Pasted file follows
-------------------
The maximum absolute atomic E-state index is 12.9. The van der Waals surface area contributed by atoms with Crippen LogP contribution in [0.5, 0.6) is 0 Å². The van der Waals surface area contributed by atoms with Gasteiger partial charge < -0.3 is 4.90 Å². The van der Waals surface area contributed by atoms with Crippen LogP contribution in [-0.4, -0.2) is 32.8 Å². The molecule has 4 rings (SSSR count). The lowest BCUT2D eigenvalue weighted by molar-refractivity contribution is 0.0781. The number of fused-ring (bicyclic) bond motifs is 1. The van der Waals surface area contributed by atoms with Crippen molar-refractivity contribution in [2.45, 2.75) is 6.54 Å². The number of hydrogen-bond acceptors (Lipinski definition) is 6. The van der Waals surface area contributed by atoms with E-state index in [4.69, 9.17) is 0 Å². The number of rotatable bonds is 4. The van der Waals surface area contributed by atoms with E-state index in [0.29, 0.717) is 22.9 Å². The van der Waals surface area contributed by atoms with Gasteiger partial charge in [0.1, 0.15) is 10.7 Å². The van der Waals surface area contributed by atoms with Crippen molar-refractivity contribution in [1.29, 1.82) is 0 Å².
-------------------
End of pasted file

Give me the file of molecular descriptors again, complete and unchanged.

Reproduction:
The maximum absolute atomic E-state index is 12.9. The van der Waals surface area contributed by atoms with Crippen LogP contribution in [0.5, 0.6) is 0 Å². The van der Waals surface area contributed by atoms with Gasteiger partial charge < -0.3 is 4.90 Å². The van der Waals surface area contributed by atoms with Crippen LogP contribution in [-0.4, -0.2) is 32.8 Å². The molecule has 4 rings (SSSR count). The lowest BCUT2D eigenvalue weighted by molar-refractivity contribution is 0.0781. The number of fused-ring (bicyclic) bond motifs is 1. The van der Waals surface area contributed by atoms with Crippen molar-refractivity contribution in [2.45, 2.75) is 6.54 Å². The number of hydrogen-bond acceptors (Lipinski definition) is 6. The van der Waals surface area contributed by atoms with E-state index in [4.69, 9.17) is 0 Å². The number of rotatable bonds is 4. The van der Waals surface area contributed by atoms with E-state index in [0.29, 0.717) is 22.9 Å². The van der Waals surface area contributed by atoms with Gasteiger partial charge in [0.1, 0.15) is 10.7 Å². The van der Waals surface area contributed by atoms with Crippen molar-refractivity contribution in [1.29, 1.82) is 0 Å².